(4) “[W]e could have acknowledged that our rule was formed around the Court’s assumption that a less stringent rule would lead to ‘unduly burdensome liability’ ( Tobin, 24 NY2d at 615), and then recognized that—as the experiences of other jurisdictions have proved—this concern is overstated … . We should have taken this opportunity to “reject[ ] as a ground for denying a cause of action that there will be a proliferation of claims.” Ibid.

(5) “[T]he Court could have adopted a rule premised on the fundamentals of tort law—foreseeability, causation, and discernable harm—rather than a rule overwhelmingly concerned with assumed “unduly burdensome liability.” 36 N.Y.3d at 528.

Because Rivera thought the “majority’s small step is inadequate and solidifies an indefensible jurisprudence for the unforeseen future,” she wrote “separately to explain why our rule should be that a person may recover for the emotional distress caused by perceiving the serious injury or death of any person with whom they shared a strong personal and loving bond. Alternatively, a person may recover if they contemporaneously observed the serious injury or death of another, regardless of their relationship, if they were at risk of immediate and serious physical harm from the defendant’s conduct.” Ibid.

It required just slightly over one page for Rivera to present her powerfully made, yet succinct, five points. The remaining 20 pages of the concurring opinion are merely arguments in support of the position she would like to see adopted if and when another “zone of danger” case comes before the court for decision. They would make an interesting law review article.

Dissenting Opinions

Two dissents in the Appellate Division will allow the losing party to take a further appeal as of right to the Court of Appeals (CPLR §5601(a)), while a single, forceful dissent below may resonate well with at least two judges and persuade them to vote to grant leave to appeal in civil cases (CPLR §5602(a)). A dissent in the Court of Appeals performs no such service. And, if it is thought that a well-reasoned, comprehensive dissent may be adopted by a majority composed of different judges if the same issue comes before the Court in the future, Chief Judge Lehman sought to discourage that from happening in Semanchuck v Fifth Ave. 37th St.290 NY 412, 420 (1943), where he wrote:

Three judges, including the writer of this opinion, dissented from the decision in the earlier case, insofar as it held that the general contractor was not, under the contract, entitled to indemnity from the subcontractor. The controversy over the applicable rule to be followed in the construction of the indemnity agreement has been resolved by that decision. The authoritative force of a decision as a precedent in succeeding cases is not determined by the unanimity or division in the court. The controversy settled by a decision in which a majority concur should not be renewed without sound reasons, not existing here.

Of course, as Chief Judge Charles D. Breitel later stated “it would be foolhardy not to recognize that there is potential for jurisprudential scandal in a court which decides one way one day and another way the next; but it is just as scandalous to treat every errant footprint barely hardened overnight as an inescapable mold for future travel.” People v. Hobson, 39 N.Y.2d 479, 488 (NY 1976).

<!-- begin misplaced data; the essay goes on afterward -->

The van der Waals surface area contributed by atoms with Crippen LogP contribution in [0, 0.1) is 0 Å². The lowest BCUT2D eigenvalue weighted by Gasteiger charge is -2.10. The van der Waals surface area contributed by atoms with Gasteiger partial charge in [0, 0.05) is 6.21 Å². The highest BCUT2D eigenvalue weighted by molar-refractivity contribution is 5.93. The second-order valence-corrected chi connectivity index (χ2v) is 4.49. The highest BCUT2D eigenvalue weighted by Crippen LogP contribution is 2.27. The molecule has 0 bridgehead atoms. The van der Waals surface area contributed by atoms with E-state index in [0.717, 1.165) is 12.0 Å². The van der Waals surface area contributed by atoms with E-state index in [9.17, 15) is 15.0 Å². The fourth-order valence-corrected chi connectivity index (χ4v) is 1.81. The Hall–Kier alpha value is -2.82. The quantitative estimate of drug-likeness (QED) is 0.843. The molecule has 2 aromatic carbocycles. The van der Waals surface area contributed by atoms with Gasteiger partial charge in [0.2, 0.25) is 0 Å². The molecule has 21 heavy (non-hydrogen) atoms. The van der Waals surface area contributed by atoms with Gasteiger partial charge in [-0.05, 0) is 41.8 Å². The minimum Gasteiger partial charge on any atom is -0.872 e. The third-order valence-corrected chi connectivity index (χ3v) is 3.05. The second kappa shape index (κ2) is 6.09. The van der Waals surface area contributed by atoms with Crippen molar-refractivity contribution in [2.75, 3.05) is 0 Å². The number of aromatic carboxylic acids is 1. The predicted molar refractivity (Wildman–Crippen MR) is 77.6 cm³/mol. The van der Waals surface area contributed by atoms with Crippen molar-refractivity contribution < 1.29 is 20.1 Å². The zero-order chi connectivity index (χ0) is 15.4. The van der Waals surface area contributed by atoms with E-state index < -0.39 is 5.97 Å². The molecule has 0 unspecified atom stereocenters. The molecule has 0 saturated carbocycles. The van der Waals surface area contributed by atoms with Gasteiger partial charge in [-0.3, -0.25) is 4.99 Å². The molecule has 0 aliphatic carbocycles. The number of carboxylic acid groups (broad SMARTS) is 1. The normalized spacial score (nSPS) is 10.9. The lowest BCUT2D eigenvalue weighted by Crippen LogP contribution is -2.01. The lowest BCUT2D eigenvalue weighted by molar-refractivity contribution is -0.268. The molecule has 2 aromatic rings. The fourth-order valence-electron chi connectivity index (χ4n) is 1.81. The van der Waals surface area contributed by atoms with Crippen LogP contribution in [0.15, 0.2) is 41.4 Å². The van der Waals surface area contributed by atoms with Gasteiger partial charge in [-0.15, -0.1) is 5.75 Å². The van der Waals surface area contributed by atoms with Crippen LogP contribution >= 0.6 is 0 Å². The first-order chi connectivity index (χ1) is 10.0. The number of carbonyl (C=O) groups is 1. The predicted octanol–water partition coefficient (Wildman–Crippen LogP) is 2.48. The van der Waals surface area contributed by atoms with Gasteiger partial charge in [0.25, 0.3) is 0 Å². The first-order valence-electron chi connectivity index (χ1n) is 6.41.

Dissents in a state court of last resort should not be written for self-gratification, or to gain publicity and enhance an individual judge’s reputation for forensic skills or linguistic ability, or because the reporting judge was unable to muster a majority and didn’t want all the time and effort that went into his or her report to be wasted, or even because a judge feels strongly that the majority is just dead wrong. They should be the rare exception, not commonplace.

In an article published in the Law Journal on June 16, 2021, “Our Unique New York Court of Appeals,” former Chief Judge Sol Wachtler sought to discourage dissents, noting: “Dissenting opinions are often praised by writers of commentaries and academics when those dissents reflect the views of the commentator; however, that flattery should not be garnered at the expense of the institutional integrity of the court. The multiplicity of opinions from a court of last resort often confuses those who are bound to follow its precedence.”

An example of a meaningless dissent appears in Ferreira v. City of Binghamton, __N.Y.3d __, 2022 WL 837566 (March 22, 2022), an action that stems from the City of Binghamton’s police officers obtaining and executing a no-knock search warrant for an apartment in which they believed an alleged armed and dangerous felony suspect (Michael Pride) resided. A SWAT team, led by Police Officer Kevin Miller breached the door and entered the apartment where they encountered plaintiff (Jesus Ferreira), who had slept on the living room couch near the front door. Officer Miller shot plaintiff, who was unarmed, in the stomach, causing serious injuries. Miller claimed plaintiff advanced towards him, and he mistook an Xbox controller in plaintiff’s hands for a handgun. Plaintiff maintained that he did not leave the couch, did not have the controller in his hand, and Miller shot him as soon as the door opened. 2022 WL 837566 at *1.

Plaintiff’s federal court action against the city, its police department, Officer Miller and others included a state law negligence claim contending that the city breached a special duty owed to him. At trial, while a jury exonerated Miller, finding he had not acted negligently, the jury found the city “liable for negligence with respect to the incident…under a respondeat superior theory” and awarded plaintiff $3 million in damages, with 90% apportioned to the city. 2022 WL 837566 at *2.

Both plaintiff and the city moved for judgment as a matter of law or, alternatively, a new trial. The district court denied plaintiff’s motion and granted the city’s motion concluding that “New York law required that plaintiff demonstrate that the city owed him a special duty and no record evidence supported a special duty here. The court noted that, in any event, the governmental immunity defense would bar plaintiff’s claim against the city.” 2022 WL 837566 at *2.